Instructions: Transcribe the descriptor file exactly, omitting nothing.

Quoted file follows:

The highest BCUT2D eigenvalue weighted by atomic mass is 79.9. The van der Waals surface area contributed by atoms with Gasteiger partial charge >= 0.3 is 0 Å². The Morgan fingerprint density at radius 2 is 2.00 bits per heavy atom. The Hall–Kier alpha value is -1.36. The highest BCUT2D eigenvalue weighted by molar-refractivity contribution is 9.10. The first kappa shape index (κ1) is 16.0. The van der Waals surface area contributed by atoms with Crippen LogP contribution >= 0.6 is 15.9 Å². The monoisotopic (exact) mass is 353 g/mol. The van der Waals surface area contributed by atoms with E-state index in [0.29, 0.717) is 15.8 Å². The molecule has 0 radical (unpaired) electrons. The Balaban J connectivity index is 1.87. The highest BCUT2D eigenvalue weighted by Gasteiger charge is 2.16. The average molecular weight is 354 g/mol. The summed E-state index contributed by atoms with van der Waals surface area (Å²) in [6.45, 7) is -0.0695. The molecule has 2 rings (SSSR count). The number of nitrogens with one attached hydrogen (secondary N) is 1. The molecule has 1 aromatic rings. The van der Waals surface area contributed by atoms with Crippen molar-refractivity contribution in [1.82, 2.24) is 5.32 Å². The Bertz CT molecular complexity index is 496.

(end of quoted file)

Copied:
The highest BCUT2D eigenvalue weighted by atomic mass is 79.9. The van der Waals surface area contributed by atoms with Gasteiger partial charge >= 0.3 is 0 Å². The Morgan fingerprint density at radius 2 is 2.00 bits per heavy atom. The Hall–Kier alpha value is -1.36. The highest BCUT2D eigenvalue weighted by molar-refractivity contribution is 9.10. The first kappa shape index (κ1) is 16.0. The van der Waals surface area contributed by atoms with Crippen LogP contribution >= 0.6 is 15.9 Å². The monoisotopic (exact) mass is 353 g/mol. The van der Waals surface area contributed by atoms with E-state index in [0.29, 0.717) is 15.8 Å². The molecule has 0 radical (unpaired) electrons. The Balaban J connectivity index is 1.87. The highest BCUT2D eigenvalue weighted by Gasteiger charge is 2.16. The average molecular weight is 354 g/mol. The summed E-state index contributed by atoms with van der Waals surface area (Å²) in [6.45, 7) is -0.0695. The molecule has 2 rings (SSSR count). The number of nitrogens with one attached hydrogen (secondary N) is 1. The molecule has 1 aromatic rings. The van der Waals surface area contributed by atoms with Crippen molar-refractivity contribution in [1.82, 2.24) is 5.32 Å². The Bertz CT molecular complexity index is 496.